Sexual orientation


Sexual orientation

A member of our staff team is gay. Should we tell him not to mention his sexuality to the parents in our setting?

No. It is perfectly natural for staff and parents to exchange general information about social activities including their family life. By telling the member of staff to not mention his sexuality, this denies him the right to be included and share information when and if he chooses to. It would also give him the message that his sexuality is something to be ashamed of and should be hidden away and it should not be.

Since one of our mothers revealed that she has a female partner, a few of the other parents have been excluding her and saying that it's against their religious beliefs to support her lifestyle. What should we do?

Firstly, reassure the mother and her partner that they are very welcome in the setting. All parents want to feel included and accepted within the community; lesbian and gay parents are no different.

It is vital that you make it very clear that your setting does not share the same views as the perpetrators (the parents) and that their bullying behaviour (which this is) will not be tolerated. Explain that all religious communities oppose bullying and would equally condemn this type of behaviour.

No one should ever made to feel excluded so your setting must act to stop the actions of these parents and remind them of the setting’s underpinning inclusive ethos. There are a number of specific training programme around sexual orientation which address issues in the early years and primary education sector. This type of training will raise awareness with your staff and parents and also help you fulfil your own legislative responsibilities. For more information visit and

Our nursery is very keen to be fully inclusive but is not sure how to cover the subject of sexual orientation. Can you offer some advice please?

Demonstrating the whole-setting’s ethos and commitment to all forms of diversity is essential. Everyone has the right to be treated with dignity and respect whatever their sex, ethnicity, disability, age, religion and that includes in relation to their sexual orientation.

To ensure that policy and practice does not discriminate against gay, lesbian or bisexual adults, the setting should:

  • Keep fully informed of all legislation that protects and promotes the rights of gay and lesbian people in service provision.
  • Check that if used, the setting’s equal opportunities policy is up to date and states clearly that parents and staff in same sex relationships will be welcomed and any discrimination towards them will be challenged.
  • Ensure that the language in documents and information leaflets does not indicate that ‘family’ just means a two-parent heterosexual family.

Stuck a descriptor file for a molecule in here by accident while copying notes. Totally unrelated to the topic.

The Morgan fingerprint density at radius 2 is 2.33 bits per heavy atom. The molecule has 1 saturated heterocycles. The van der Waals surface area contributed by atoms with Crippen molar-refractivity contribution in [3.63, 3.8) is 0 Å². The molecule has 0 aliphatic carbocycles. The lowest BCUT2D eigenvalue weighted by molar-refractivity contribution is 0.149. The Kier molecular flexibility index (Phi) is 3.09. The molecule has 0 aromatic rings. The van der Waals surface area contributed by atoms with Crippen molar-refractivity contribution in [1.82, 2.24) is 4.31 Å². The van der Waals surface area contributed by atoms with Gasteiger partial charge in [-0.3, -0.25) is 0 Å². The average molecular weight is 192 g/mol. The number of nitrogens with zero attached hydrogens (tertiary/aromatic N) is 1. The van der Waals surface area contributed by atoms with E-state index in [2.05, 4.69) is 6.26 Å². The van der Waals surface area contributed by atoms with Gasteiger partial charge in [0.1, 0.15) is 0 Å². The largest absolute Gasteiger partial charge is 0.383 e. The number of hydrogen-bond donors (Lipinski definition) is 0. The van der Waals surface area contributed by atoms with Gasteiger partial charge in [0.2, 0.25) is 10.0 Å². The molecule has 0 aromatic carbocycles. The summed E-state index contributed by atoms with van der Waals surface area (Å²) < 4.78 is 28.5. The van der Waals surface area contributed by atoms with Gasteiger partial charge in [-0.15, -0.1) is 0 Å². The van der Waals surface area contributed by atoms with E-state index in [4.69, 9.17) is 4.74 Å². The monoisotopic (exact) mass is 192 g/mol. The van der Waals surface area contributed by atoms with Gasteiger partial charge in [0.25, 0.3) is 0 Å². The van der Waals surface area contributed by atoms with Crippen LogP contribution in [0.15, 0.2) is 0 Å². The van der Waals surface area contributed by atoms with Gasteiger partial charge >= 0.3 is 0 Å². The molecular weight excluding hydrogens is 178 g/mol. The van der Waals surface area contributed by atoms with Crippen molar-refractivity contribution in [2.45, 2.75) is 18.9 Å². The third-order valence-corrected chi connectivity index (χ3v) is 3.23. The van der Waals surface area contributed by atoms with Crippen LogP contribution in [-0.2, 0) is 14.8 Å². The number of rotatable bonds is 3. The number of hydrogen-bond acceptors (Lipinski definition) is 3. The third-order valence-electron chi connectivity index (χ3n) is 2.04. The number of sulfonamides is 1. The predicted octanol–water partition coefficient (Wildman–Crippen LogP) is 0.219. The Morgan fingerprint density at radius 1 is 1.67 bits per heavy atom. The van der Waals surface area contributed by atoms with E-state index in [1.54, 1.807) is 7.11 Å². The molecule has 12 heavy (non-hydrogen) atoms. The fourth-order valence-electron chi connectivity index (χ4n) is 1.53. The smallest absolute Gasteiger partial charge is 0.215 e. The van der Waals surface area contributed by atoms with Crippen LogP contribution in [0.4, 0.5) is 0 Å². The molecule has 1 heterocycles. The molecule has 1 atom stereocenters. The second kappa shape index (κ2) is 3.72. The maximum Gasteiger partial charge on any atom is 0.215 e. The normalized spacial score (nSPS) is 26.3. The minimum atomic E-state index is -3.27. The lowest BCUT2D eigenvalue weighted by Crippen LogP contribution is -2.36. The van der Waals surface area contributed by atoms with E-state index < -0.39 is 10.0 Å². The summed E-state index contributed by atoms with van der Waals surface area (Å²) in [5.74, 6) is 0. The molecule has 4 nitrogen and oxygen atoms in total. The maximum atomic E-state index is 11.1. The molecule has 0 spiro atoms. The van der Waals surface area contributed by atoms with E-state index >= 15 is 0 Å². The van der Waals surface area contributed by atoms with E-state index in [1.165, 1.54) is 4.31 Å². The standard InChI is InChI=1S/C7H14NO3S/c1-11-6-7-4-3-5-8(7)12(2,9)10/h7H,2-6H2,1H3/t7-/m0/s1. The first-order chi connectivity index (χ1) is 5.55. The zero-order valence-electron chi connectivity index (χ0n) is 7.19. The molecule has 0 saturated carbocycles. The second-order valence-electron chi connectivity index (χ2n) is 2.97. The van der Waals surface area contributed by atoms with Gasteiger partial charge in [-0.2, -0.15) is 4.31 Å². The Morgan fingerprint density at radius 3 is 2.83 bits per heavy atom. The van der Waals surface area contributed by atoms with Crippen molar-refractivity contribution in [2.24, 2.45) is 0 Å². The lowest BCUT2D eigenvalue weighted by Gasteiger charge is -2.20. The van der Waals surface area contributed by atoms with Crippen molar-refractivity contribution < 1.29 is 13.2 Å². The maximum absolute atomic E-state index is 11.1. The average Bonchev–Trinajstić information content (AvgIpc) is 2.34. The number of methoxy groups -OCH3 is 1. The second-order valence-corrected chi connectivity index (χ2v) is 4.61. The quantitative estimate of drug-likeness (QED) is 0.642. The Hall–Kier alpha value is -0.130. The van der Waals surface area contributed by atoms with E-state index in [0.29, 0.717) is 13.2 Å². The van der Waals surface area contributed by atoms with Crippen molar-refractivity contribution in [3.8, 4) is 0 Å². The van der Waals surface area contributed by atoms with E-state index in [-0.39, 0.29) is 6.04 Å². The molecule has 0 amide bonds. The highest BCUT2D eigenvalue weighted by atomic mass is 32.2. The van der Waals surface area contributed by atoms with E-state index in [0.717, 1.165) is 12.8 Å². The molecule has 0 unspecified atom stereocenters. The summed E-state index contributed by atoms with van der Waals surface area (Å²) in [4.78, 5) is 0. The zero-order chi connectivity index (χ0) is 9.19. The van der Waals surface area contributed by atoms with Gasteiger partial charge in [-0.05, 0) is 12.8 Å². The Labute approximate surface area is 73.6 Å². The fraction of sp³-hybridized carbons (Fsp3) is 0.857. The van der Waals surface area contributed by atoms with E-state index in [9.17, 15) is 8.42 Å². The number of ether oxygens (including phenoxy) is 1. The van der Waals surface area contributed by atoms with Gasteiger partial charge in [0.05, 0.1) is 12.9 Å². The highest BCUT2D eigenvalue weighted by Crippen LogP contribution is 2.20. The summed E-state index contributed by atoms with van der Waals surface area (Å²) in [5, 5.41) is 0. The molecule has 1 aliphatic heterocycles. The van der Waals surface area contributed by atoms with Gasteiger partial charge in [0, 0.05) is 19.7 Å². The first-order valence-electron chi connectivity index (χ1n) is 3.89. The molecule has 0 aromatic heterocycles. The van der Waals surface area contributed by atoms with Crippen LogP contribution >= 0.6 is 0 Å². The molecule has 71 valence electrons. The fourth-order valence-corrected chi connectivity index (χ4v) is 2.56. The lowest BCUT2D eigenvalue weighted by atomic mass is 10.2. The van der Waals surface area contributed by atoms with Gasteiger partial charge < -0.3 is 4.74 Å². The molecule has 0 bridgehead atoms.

• Ensure that the early years curriculum demonstrates to children how to value and celebrate family in every form.
  • Address all prejudicial and discriminatory remarks and actions immediately in order to create an environment of trust and openness.
  • Consider celebrating lesbian, gay, bi-sexual and transgender (LGBT) month ( in February.
  • Run awareness raising workshops ( for parents and staff on issues relating to the gay, and lesbian community.
  • When relevant in activities include reference to different families which include two mums or two dads. Acknowledge both parents in a lesbian or gay couple and be aware that some lone parents are lesbian or gay too.
  • Answer questions from children about same sex relationships honestly and accurately and at a level appropriate to children’s level of understanding.
  • Encourage both girls and boys to feel confident in their exploration of roles, sex and gender eg daddy stays at home and looks after me and mummy works.
  • Provide resources such as books which show the ‘visibility’ of gay and lesbian parents and relatives  (eg One Dad, Two Dads, Brown Dad, Blue Dad by Johnny Valentine and Melody Sarecky).

Click here to download the Out for Our Children Foundation Stage Pack  

I have not shared my sexuality with staff in the new nursery where I work because I have heard the owner make a few homophobic remarks and I don’t want to lose my job. Can you advise please?

Some employers do ask for details of the sexual orientation of employees, for monitoring purposes or as part of their collection of equal opportunities data but there is no need to share any information that you do not want to. It is wrong that you feel unable to disclose this information for fear of losing your job and since 2003, it has also been unlawful for your employer to discriminate against, victimise or harass you because of your sexual orientation, or what they perceive your sexual orientation to be.

No member of staff should ever feel unable to reveal information about themselves for fear of being persecuted or discriminated against so please seek further advice. Stonewall the charity who works to achieve equality and justice for lesbian women, gay men and bisexual people have produced an excellent guide on: preventing the bullying and harassment of gay employees in the workplace. For more details visit